As I plan to share with you next week, I’m gravitating further and further away from believing fundamentals can drive prices in the near-to-intermediate term.
I’m relying more and more on my technical analysis. And it is paying off.
And that’s because technical analysis is the yard stick for consensus decision-making. Price action is, simply put, a manifestation of human nature.
Basically, I’ve concluded that anyone who thinks they have the market figured out (simply because they have the fundamentals figured out) has no idea.
Consider an excellent book I am re-reading …
The Wave Principle of Human Social Behavior and the New Science of Socionomics
The book was written by Robert Prechter and published in 1999. Allow me to paraphrase (and hopefully not botch) a few of the studies explained in the book:
Psychological study by a guy named Lefebvre at University of California asked subjects to choose between two options, of which they had no strong feelings.
Their responses could be divided into 62% and 38% Fibonacci proportions. [In other words: 62% of respondents chose one option and 38% of respondents chose the other option.]
They were also asked to sort indistinguishable objects into two piles. The piles were divided with 62% in one pile and 38% in the other.
When asked to evaluate friends on bipolar qualities, pole showed positive qualities 62% of time.
When asked what percentage of people take good moral versus bad moral actions, the study found – yep, you guessed it – a 62/38 breakdown of right versus wrong.
When non-Chinese people were asked to choose Chinese characters and then asked if those characters (which they know nothing about) were positive or negative, 62% were deemed positive and 38% negative.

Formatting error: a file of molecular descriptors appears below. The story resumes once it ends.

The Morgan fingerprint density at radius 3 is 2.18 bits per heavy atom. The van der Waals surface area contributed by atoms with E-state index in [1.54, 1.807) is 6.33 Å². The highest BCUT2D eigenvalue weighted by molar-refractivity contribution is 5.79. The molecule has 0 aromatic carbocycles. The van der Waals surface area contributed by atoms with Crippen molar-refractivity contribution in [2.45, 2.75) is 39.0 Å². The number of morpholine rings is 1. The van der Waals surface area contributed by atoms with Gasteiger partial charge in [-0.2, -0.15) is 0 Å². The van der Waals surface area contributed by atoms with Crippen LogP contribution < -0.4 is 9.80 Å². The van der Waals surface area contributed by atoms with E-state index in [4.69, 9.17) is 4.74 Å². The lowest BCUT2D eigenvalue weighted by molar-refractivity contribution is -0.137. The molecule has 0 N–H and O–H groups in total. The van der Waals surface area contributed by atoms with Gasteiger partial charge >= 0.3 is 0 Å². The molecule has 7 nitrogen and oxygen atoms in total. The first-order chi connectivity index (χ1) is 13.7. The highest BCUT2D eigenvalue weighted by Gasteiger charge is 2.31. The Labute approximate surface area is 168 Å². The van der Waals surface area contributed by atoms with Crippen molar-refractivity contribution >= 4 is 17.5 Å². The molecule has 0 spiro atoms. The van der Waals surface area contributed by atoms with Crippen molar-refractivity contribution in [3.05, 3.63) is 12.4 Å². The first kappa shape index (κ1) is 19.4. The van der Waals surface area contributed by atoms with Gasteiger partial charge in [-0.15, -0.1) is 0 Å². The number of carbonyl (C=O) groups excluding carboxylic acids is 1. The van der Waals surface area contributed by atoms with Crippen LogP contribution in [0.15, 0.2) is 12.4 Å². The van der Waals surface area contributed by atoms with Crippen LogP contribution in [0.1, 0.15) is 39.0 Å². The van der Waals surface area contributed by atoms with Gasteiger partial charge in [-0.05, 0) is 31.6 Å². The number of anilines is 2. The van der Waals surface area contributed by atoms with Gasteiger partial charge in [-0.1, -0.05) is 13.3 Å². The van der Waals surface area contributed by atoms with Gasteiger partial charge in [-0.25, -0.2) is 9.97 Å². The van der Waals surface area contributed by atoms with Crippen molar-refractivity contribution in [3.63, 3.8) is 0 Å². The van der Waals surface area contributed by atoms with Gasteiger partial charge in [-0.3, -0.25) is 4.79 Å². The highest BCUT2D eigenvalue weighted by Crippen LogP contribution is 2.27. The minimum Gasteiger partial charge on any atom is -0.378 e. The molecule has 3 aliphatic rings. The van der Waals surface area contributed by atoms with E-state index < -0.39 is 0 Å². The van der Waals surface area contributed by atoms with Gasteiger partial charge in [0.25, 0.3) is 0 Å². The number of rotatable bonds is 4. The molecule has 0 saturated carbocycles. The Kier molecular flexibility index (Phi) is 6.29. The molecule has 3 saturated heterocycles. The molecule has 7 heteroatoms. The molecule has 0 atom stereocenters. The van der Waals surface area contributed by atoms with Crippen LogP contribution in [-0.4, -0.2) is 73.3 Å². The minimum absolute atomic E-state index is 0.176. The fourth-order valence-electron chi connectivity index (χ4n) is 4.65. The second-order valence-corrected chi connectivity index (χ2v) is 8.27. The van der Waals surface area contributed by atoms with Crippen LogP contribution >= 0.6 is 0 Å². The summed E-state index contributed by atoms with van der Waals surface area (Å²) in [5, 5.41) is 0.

This is really a good one …
Subjects were asked to move an object a certain distance. After doing so they were then blindfolded and asked to move the same object half the original distance they previously moved the object.
They move it, on average, to a spot 61.5% of the original distance.
What did the study authors conclude?
“The experiment demonstrated that the phenomenon of the golden section is related not to the primary processing of visual information, but rather to the work of the central processor operating with “generalized information.””
Basically, our brains are hard-wired with the golden mean … well, in mind.
I’m not one to disagree. These findings are consistent with all other natural growth findings in nature. And it really provides the intellectual basis for why Fibonacci levels and Elliott Wave analysis can be so effective.
It really is great stuff. If you want to track down the book, I recommend the section on “herding” – it is amazing.
It all effectively proves this game has little to do with external events (insofar as we often expect) and most to do with internal human social behavior.
Be sure to stay tuned — I plan to share more on my evolution and belief in Elliott Wave. In fact, I plan to offer all subscribers to BSFX a special report and comprehensive PowerPoint slides that detail every bit of my personal trading framework.
If you’re serious about trading FX (or any market for that matter), you don’t want to miss that offer.